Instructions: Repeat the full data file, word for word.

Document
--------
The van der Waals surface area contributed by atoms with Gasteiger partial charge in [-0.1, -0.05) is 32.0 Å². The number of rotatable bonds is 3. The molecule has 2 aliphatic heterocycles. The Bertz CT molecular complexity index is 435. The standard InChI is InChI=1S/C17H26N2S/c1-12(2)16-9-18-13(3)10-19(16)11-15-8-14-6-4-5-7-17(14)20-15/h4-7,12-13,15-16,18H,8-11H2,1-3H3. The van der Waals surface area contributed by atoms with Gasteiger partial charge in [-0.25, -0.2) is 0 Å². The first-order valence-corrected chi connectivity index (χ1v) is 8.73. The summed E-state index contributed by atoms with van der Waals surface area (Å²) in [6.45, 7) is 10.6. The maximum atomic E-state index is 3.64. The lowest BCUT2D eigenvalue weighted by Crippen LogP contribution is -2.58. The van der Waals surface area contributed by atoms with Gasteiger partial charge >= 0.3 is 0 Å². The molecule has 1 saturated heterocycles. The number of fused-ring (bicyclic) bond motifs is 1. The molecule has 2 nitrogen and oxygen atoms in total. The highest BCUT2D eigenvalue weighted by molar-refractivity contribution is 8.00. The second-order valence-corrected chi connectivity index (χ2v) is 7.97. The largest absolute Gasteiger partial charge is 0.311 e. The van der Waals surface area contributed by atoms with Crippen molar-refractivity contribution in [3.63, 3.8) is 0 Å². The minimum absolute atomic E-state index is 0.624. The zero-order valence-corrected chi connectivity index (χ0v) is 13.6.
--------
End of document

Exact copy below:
The van der Waals surface area contributed by atoms with Gasteiger partial charge in [-0.1, -0.05) is 32.0 Å². The number of rotatable bonds is 3. The molecule has 2 aliphatic heterocycles. The Bertz CT molecular complexity index is 435. The standard InChI is InChI=1S/C17H26N2S/c1-12(2)16-9-18-13(3)10-19(16)11-15-8-14-6-4-5-7-17(14)20-15/h4-7,12-13,15-16,18H,8-11H2,1-3H3. The van der Waals surface area contributed by atoms with Gasteiger partial charge in [-0.25, -0.2) is 0 Å². The first-order valence-corrected chi connectivity index (χ1v) is 8.73. The summed E-state index contributed by atoms with van der Waals surface area (Å²) in [6.45, 7) is 10.6. The maximum atomic E-state index is 3.64. The lowest BCUT2D eigenvalue weighted by Crippen LogP contribution is -2.58. The van der Waals surface area contributed by atoms with Gasteiger partial charge >= 0.3 is 0 Å². The molecule has 1 saturated heterocycles. The number of fused-ring (bicyclic) bond motifs is 1. The molecule has 2 nitrogen and oxygen atoms in total. The highest BCUT2D eigenvalue weighted by molar-refractivity contribution is 8.00. The second-order valence-corrected chi connectivity index (χ2v) is 7.97. The largest absolute Gasteiger partial charge is 0.311 e. The van der Waals surface area contributed by atoms with Crippen molar-refractivity contribution in [3.63, 3.8) is 0 Å². The minimum absolute atomic E-state index is 0.624. The zero-order valence-corrected chi connectivity index (χ0v) is 13.6.